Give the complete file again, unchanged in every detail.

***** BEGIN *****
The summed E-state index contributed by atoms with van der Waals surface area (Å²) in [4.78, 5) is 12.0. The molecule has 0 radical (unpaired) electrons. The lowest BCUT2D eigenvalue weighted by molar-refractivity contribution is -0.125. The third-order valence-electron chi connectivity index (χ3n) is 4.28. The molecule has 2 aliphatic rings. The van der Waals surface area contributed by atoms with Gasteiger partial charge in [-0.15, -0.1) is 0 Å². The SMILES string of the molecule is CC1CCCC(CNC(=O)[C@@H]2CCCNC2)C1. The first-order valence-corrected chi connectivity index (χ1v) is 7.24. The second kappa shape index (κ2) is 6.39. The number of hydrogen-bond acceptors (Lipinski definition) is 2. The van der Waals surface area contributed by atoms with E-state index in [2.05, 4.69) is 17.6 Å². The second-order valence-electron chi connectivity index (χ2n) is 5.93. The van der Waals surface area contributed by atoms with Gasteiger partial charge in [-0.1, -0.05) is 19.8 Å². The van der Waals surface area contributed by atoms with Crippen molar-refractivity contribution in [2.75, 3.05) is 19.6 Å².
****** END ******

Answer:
The summed E-state index contributed by atoms with van der Waals surface area (Å²) in [4.78, 5) is 12.0. The molecule has 0 radical (unpaired) electrons. The lowest BCUT2D eigenvalue weighted by molar-refractivity contribution is -0.125. The third-order valence-electron chi connectivity index (χ3n) is 4.28. The molecule has 2 aliphatic rings. The van der Waals surface area contributed by atoms with Gasteiger partial charge in [-0.15, -0.1) is 0 Å². The SMILES string of the molecule is CC1CCCC(CNC(=O)[C@@H]2CCCNC2)C1. The first-order valence-corrected chi connectivity index (χ1v) is 7.24. The second kappa shape index (κ2) is 6.39. The number of hydrogen-bond acceptors (Lipinski definition) is 2. The van der Waals surface area contributed by atoms with E-state index in [2.05, 4.69) is 17.6 Å². The second-order valence-electron chi connectivity index (χ2n) is 5.93. The van der Waals surface area contributed by atoms with Gasteiger partial charge in [-0.1, -0.05) is 19.8 Å². The van der Waals surface area contributed by atoms with Crippen molar-refractivity contribution in [2.75, 3.05) is 19.6 Å².